The Shofar  (the ram’s horn blown on the Jewish New Year, Rosh Hashana) was used as a clarion call at specific moments throughout the Bible.  One of the prominent places the Shofar appears is to alert Israel to the Jubilee Year: “You shall count for yourself seven cycles of sabbatical years… and you shall sound a broken blast of the Shofar, in the seventh month on the tenth of the month, on the Day of Atonement you shall sound the Shofar throughout your land. You shall sanctify the fiftieth year and proclaim freedom throughout the land for all its inhabitants. It shall be the Jubilee year for you, you shall return each man to his ancestral heritage and you shall return each man to his family.” Leviticus (25:8-10)

Once every forty-nine years, on the tenth day of the seventh month, Shofars were to be blown everywhere in the Land of Israel.  The fiftieth year is considered a year that is sacred, a time of freedom and celebration as all property reverted back to its original owner and slaves were set free. But what is the deeper connection between the sound of the Shofar and the call to freedom?

In order to answer that question, we must take a step back.  As humans, we distinguish ourselves from animals through our ability to speak.  But before we even open our mouths, we use forethought as we begin stringing words together to express thoughts, ideas and observations and craft sentences that have meaning and purpose.  However, because we think first, human speech is somewhat removed from our very deepest thoughts and emotions.  We often craft our words in such a way that they no longer accurately express what lies deep within to protect ourselves from vulnerable exposure.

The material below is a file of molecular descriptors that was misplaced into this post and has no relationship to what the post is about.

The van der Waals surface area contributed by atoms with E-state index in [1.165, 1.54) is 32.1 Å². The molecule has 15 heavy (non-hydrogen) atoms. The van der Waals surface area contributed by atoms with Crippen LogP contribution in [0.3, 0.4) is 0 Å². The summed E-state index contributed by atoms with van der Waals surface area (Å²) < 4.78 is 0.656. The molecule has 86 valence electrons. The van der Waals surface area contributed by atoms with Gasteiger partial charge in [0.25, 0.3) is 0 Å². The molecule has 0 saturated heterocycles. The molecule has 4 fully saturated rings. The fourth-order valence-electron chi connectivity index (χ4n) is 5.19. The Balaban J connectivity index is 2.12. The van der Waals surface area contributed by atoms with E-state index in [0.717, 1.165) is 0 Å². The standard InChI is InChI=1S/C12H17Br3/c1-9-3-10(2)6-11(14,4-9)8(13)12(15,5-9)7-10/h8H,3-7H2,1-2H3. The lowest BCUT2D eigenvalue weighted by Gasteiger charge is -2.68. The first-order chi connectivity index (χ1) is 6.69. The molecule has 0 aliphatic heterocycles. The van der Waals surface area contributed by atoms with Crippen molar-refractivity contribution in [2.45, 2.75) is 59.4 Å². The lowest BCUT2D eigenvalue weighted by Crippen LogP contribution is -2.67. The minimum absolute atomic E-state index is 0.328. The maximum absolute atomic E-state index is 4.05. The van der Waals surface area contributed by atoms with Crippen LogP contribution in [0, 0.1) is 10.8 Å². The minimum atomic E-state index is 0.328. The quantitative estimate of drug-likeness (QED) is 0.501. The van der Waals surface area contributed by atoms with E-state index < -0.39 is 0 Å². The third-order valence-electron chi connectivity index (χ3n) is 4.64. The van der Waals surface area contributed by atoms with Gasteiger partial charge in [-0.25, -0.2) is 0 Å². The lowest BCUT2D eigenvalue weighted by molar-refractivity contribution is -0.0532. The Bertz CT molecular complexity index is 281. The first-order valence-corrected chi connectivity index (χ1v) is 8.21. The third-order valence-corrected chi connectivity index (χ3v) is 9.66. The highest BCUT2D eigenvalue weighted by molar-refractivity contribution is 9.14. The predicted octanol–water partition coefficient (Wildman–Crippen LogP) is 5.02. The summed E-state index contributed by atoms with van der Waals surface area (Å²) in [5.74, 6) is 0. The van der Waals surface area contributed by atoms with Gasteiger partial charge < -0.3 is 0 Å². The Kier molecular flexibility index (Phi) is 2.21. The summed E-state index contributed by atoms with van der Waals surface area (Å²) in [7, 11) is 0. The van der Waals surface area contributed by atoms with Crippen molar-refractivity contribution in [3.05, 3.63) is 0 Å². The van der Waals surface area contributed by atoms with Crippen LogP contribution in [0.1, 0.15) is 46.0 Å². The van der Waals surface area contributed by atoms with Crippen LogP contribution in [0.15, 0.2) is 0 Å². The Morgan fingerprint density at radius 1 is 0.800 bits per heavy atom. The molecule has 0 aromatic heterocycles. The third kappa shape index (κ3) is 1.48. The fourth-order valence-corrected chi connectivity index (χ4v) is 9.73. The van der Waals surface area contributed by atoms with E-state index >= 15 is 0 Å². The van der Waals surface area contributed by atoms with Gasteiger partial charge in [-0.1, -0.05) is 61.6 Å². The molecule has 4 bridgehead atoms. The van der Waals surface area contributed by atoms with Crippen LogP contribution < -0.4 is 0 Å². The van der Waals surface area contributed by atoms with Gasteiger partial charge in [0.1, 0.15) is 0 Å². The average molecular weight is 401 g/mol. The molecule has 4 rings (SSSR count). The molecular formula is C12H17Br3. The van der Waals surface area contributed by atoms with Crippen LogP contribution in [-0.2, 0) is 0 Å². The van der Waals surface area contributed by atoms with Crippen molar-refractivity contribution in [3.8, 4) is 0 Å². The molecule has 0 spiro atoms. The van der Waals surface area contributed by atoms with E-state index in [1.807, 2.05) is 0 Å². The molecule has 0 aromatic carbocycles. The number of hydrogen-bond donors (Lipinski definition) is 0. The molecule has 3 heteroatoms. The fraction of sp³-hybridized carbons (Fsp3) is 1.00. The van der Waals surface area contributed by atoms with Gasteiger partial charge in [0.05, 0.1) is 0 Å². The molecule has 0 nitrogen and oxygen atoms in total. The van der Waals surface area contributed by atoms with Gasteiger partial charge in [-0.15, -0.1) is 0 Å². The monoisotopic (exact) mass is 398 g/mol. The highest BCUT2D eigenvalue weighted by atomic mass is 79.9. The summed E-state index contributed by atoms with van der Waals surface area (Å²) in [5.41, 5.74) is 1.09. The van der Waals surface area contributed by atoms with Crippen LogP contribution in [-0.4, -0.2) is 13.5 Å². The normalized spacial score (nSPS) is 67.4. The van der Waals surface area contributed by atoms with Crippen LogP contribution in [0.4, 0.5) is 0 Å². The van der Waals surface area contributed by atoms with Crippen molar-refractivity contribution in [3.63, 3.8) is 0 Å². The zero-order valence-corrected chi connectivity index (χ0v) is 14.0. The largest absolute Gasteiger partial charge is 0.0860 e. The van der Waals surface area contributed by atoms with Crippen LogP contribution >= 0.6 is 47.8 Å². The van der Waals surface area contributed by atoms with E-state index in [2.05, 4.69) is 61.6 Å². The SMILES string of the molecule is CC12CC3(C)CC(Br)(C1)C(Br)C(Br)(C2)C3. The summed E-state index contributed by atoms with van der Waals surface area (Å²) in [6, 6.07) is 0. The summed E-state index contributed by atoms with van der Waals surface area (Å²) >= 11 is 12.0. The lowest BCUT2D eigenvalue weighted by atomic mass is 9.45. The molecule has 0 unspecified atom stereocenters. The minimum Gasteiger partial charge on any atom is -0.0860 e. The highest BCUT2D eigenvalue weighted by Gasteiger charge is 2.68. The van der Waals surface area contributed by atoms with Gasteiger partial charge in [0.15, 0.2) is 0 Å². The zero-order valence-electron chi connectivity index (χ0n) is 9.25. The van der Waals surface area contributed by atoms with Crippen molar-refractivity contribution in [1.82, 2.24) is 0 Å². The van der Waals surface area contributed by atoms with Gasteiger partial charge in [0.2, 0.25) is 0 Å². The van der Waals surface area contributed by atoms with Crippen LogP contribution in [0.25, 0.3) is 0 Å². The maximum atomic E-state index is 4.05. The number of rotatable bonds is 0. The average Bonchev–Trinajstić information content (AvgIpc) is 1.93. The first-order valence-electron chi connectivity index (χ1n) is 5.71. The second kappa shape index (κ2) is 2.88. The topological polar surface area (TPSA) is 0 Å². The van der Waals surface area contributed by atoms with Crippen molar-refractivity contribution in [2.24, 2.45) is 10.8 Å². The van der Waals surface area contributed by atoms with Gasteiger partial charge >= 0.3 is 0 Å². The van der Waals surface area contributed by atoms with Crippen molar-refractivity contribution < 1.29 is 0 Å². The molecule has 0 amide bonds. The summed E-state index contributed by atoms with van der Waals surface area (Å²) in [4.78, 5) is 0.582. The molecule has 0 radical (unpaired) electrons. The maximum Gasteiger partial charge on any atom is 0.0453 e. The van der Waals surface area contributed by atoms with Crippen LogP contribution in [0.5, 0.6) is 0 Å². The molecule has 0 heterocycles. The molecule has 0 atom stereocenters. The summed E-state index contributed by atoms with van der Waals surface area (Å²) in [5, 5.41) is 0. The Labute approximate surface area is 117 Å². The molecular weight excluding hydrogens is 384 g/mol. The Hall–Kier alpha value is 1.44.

Rabbi Shlomo Goren, chief rabbi of the IDF, blows the shofar upon Israel's freeing the Kotel, the Western Wall, from Arab control during the Six Day War. This captured the collective cry of all Jews and supporters of Israel throughout the world who longed for this moment for over 2,000 years.

There is one form of communication that comes from a place so deep within our souls that words cannot easily manipulate or control.  Crying bursts forth involuntarily when we are touched to the very core of our being as a result of shock, tragedy or joy.  Crying is the primal voice of the soul that bursts through to the surface.

The sound of the Shofar represents the human cry. Each note signifies a different emotion and the Shofar is meant to penetrate the deep recesses of a person’s soul and spiritually express the thoughts and feelings that words alone cannot describe.

What is it about the sound of the Shofar that elicits such a response?  One of the basic concepts of Judaism is that the inner will of every soul is to connect with God in the deepest way possible.  This desire does not always manifest itself readily because of a wall of resistance created by the evil inclination that inhibits the heart from breaking through.  It is the blast of the Shofar that breaks down this wall. Like the fortifications surrounding Jericho, the Shofar cuts through all obstructions and frees us to do what is truly in our hearts – to love and connect with God.  That freedom is fully expressed on Rosh Hashana, the day in which we are so acutely aware of our inner selves that no power or force can interfere with.

There is therefore no more appropriate way to announce the Jubilee Year, when all slaves were released, than with the clarion call of the Shofar. The instrument which liberates our soul from its shackles each year on Rosh Hashana has an unparalleled ability to inspire and is therefore the perfect way to “proclaim freedom throughout the land for all its inhabitants.”

by Rabbi Tuly Weisz

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